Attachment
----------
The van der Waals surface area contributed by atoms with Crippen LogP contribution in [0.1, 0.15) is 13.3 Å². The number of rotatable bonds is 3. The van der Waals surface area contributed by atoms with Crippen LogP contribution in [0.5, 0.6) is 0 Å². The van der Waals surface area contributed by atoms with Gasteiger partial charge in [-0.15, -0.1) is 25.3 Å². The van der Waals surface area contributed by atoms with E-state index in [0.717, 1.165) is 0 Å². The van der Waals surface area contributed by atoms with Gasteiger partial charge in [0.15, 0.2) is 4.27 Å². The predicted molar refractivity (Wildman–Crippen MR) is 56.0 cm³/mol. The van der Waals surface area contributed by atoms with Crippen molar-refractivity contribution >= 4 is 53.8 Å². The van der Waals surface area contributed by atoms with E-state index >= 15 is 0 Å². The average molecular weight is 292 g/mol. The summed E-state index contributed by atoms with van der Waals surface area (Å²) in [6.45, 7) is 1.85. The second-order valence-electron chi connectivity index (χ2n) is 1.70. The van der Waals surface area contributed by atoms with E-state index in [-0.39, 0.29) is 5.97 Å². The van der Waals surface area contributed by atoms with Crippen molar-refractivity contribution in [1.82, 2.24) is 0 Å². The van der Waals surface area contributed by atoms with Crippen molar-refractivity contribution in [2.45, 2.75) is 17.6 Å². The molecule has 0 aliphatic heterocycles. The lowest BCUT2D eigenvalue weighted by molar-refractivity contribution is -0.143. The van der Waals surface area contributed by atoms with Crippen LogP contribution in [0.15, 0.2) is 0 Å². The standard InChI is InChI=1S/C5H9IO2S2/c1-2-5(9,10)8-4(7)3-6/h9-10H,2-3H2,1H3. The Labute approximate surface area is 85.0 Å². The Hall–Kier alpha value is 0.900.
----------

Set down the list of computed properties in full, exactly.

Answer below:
The van der Waals surface area contributed by atoms with Crippen LogP contribution in [0.1, 0.15) is 13.3 Å². The number of rotatable bonds is 3. The van der Waals surface area contributed by atoms with Crippen LogP contribution in [0.5, 0.6) is 0 Å². The van der Waals surface area contributed by atoms with Gasteiger partial charge in [-0.15, -0.1) is 25.3 Å². The van der Waals surface area contributed by atoms with E-state index in [0.717, 1.165) is 0 Å². The van der Waals surface area contributed by atoms with Gasteiger partial charge in [0.15, 0.2) is 4.27 Å². The predicted molar refractivity (Wildman–Crippen MR) is 56.0 cm³/mol. The van der Waals surface area contributed by atoms with Crippen molar-refractivity contribution >= 4 is 53.8 Å². The van der Waals surface area contributed by atoms with E-state index >= 15 is 0 Å². The average molecular weight is 292 g/mol. The summed E-state index contributed by atoms with van der Waals surface area (Å²) in [6.45, 7) is 1.85. The second-order valence-electron chi connectivity index (χ2n) is 1.70. The van der Waals surface area contributed by atoms with E-state index in [-0.39, 0.29) is 5.97 Å². The van der Waals surface area contributed by atoms with Crippen molar-refractivity contribution in [1.82, 2.24) is 0 Å². The van der Waals surface area contributed by atoms with Crippen molar-refractivity contribution in [2.45, 2.75) is 17.6 Å². The molecule has 0 aliphatic heterocycles. The lowest BCUT2D eigenvalue weighted by molar-refractivity contribution is -0.143. The van der Waals surface area contributed by atoms with Crippen LogP contribution in [0.15, 0.2) is 0 Å². The standard InChI is InChI=1S/C5H9IO2S2/c1-2-5(9,10)8-4(7)3-6/h9-10H,2-3H2,1H3. The Labute approximate surface area is 85.0 Å². The Hall–Kier alpha value is 0.900.